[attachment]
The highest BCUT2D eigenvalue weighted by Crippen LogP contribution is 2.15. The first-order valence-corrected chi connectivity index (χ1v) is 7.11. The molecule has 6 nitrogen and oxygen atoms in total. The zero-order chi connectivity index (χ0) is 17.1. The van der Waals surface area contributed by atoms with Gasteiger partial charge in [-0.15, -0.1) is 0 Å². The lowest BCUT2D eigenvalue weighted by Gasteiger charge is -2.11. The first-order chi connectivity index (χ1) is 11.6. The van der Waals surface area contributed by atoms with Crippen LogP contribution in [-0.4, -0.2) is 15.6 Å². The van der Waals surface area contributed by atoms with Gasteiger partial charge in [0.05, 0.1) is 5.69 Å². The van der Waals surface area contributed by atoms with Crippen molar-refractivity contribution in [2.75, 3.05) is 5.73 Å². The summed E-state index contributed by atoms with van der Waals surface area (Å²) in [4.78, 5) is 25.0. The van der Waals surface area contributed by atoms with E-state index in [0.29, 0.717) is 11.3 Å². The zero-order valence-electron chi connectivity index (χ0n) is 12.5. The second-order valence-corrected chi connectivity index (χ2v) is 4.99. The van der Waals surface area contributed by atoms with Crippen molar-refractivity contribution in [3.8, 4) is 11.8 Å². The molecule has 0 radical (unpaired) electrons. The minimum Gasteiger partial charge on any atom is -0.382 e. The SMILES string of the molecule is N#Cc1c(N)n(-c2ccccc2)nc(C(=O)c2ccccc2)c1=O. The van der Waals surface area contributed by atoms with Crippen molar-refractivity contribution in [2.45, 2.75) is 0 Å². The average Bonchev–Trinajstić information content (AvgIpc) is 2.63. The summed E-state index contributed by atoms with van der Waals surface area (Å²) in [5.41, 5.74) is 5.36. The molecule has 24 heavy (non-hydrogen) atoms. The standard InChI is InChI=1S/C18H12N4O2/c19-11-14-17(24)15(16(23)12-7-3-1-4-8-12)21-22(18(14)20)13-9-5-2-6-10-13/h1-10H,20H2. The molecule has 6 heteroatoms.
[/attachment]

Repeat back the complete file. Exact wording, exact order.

The highest BCUT2D eigenvalue weighted by Crippen LogP contribution is 2.15. The first-order valence-corrected chi connectivity index (χ1v) is 7.11. The molecule has 6 nitrogen and oxygen atoms in total. The zero-order chi connectivity index (χ0) is 17.1. The van der Waals surface area contributed by atoms with Gasteiger partial charge in [-0.15, -0.1) is 0 Å². The lowest BCUT2D eigenvalue weighted by Gasteiger charge is -2.11. The first-order chi connectivity index (χ1) is 11.6. The van der Waals surface area contributed by atoms with Crippen LogP contribution in [-0.4, -0.2) is 15.6 Å². The van der Waals surface area contributed by atoms with Gasteiger partial charge in [0.05, 0.1) is 5.69 Å². The van der Waals surface area contributed by atoms with Crippen molar-refractivity contribution in [2.75, 3.05) is 5.73 Å². The summed E-state index contributed by atoms with van der Waals surface area (Å²) in [4.78, 5) is 25.0. The van der Waals surface area contributed by atoms with E-state index in [0.29, 0.717) is 11.3 Å². The zero-order valence-electron chi connectivity index (χ0n) is 12.5. The second-order valence-corrected chi connectivity index (χ2v) is 4.99. The van der Waals surface area contributed by atoms with Crippen molar-refractivity contribution in [3.8, 4) is 11.8 Å². The molecule has 0 radical (unpaired) electrons. The minimum Gasteiger partial charge on any atom is -0.382 e. The SMILES string of the molecule is N#Cc1c(N)n(-c2ccccc2)nc(C(=O)c2ccccc2)c1=O. The van der Waals surface area contributed by atoms with Crippen molar-refractivity contribution in [2.45, 2.75) is 0 Å². The average Bonchev–Trinajstić information content (AvgIpc) is 2.63. The summed E-state index contributed by atoms with van der Waals surface area (Å²) in [5.41, 5.74) is 5.36. The molecule has 24 heavy (non-hydrogen) atoms. The standard InChI is InChI=1S/C18H12N4O2/c19-11-14-17(24)15(16(23)12-7-3-1-4-8-12)21-22(18(14)20)13-9-5-2-6-10-13/h1-10H,20H2. The molecule has 6 heteroatoms.